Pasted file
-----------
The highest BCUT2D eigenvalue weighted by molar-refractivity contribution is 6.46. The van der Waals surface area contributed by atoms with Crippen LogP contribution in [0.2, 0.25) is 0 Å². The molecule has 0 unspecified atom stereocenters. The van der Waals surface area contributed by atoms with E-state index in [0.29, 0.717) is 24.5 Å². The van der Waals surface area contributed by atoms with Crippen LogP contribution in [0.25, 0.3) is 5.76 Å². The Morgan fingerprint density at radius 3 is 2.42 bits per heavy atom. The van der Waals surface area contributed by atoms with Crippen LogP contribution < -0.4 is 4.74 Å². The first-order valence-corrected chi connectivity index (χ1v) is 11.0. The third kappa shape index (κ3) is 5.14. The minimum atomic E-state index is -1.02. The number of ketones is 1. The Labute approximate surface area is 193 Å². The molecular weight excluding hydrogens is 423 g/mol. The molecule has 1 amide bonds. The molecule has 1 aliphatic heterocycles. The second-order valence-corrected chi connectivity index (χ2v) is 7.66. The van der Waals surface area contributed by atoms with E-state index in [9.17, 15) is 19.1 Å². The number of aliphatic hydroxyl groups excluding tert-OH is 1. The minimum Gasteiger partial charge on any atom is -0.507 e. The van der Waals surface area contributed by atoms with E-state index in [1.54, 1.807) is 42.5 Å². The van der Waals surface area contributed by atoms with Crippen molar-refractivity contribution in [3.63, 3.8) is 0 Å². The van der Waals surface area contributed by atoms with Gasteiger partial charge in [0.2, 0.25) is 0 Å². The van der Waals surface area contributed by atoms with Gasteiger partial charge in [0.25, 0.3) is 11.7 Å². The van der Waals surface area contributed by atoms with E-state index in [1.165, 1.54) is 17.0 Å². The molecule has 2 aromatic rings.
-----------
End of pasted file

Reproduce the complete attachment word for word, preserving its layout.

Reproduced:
The highest BCUT2D eigenvalue weighted by molar-refractivity contribution is 6.46. The van der Waals surface area contributed by atoms with Crippen LogP contribution in [0.2, 0.25) is 0 Å². The molecule has 0 unspecified atom stereocenters. The van der Waals surface area contributed by atoms with E-state index in [0.29, 0.717) is 24.5 Å². The van der Waals surface area contributed by atoms with Crippen LogP contribution in [0.25, 0.3) is 5.76 Å². The Morgan fingerprint density at radius 3 is 2.42 bits per heavy atom. The van der Waals surface area contributed by atoms with Crippen LogP contribution < -0.4 is 4.74 Å². The first-order valence-corrected chi connectivity index (χ1v) is 11.0. The third kappa shape index (κ3) is 5.14. The minimum atomic E-state index is -1.02. The number of ketones is 1. The Labute approximate surface area is 193 Å². The molecular weight excluding hydrogens is 423 g/mol. The molecule has 1 amide bonds. The molecule has 1 aliphatic heterocycles. The second-order valence-corrected chi connectivity index (χ2v) is 7.66. The van der Waals surface area contributed by atoms with E-state index in [9.17, 15) is 19.1 Å². The number of aliphatic hydroxyl groups excluding tert-OH is 1. The minimum Gasteiger partial charge on any atom is -0.507 e. The van der Waals surface area contributed by atoms with E-state index in [1.54, 1.807) is 42.5 Å². The van der Waals surface area contributed by atoms with Crippen molar-refractivity contribution in [3.63, 3.8) is 0 Å². The van der Waals surface area contributed by atoms with Gasteiger partial charge in [0.2, 0.25) is 0 Å². The van der Waals surface area contributed by atoms with Gasteiger partial charge in [0.25, 0.3) is 11.7 Å². The van der Waals surface area contributed by atoms with E-state index in [1.165, 1.54) is 17.0 Å². The molecule has 2 aromatic rings.